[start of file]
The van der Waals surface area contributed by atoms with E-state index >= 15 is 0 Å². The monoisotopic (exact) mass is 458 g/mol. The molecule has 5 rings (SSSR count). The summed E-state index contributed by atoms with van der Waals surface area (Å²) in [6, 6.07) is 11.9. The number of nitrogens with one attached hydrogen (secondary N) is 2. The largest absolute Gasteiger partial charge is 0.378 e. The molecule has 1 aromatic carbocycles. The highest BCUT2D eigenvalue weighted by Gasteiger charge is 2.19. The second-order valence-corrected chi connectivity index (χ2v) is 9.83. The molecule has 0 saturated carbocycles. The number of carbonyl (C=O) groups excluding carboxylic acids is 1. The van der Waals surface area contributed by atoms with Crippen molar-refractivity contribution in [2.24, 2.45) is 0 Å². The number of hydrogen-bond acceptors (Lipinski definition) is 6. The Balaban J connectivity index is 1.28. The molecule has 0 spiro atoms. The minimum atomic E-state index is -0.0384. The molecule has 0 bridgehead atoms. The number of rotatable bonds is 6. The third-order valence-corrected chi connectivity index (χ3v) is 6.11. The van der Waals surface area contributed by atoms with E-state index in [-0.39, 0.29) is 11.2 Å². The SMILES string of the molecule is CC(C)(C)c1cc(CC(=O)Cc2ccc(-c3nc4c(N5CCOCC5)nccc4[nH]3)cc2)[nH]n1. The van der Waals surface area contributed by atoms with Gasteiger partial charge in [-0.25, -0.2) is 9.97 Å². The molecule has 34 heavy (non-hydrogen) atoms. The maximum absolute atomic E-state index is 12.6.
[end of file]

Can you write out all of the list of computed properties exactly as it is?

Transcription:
The van der Waals surface area contributed by atoms with E-state index >= 15 is 0 Å². The monoisotopic (exact) mass is 458 g/mol. The molecule has 5 rings (SSSR count). The summed E-state index contributed by atoms with van der Waals surface area (Å²) in [6, 6.07) is 11.9. The number of nitrogens with one attached hydrogen (secondary N) is 2. The largest absolute Gasteiger partial charge is 0.378 e. The molecule has 1 aromatic carbocycles. The highest BCUT2D eigenvalue weighted by Gasteiger charge is 2.19. The second-order valence-corrected chi connectivity index (χ2v) is 9.83. The molecule has 0 saturated carbocycles. The number of carbonyl (C=O) groups excluding carboxylic acids is 1. The van der Waals surface area contributed by atoms with Crippen molar-refractivity contribution in [2.24, 2.45) is 0 Å². The number of hydrogen-bond acceptors (Lipinski definition) is 6. The Balaban J connectivity index is 1.28. The molecule has 0 spiro atoms. The minimum atomic E-state index is -0.0384. The molecule has 0 bridgehead atoms. The number of rotatable bonds is 6. The third-order valence-corrected chi connectivity index (χ3v) is 6.11. The van der Waals surface area contributed by atoms with E-state index in [-0.39, 0.29) is 11.2 Å². The SMILES string of the molecule is CC(C)(C)c1cc(CC(=O)Cc2ccc(-c3nc4c(N5CCOCC5)nccc4[nH]3)cc2)[nH]n1. The van der Waals surface area contributed by atoms with Gasteiger partial charge in [-0.25, -0.2) is 9.97 Å². The molecule has 34 heavy (non-hydrogen) atoms. The maximum absolute atomic E-state index is 12.6.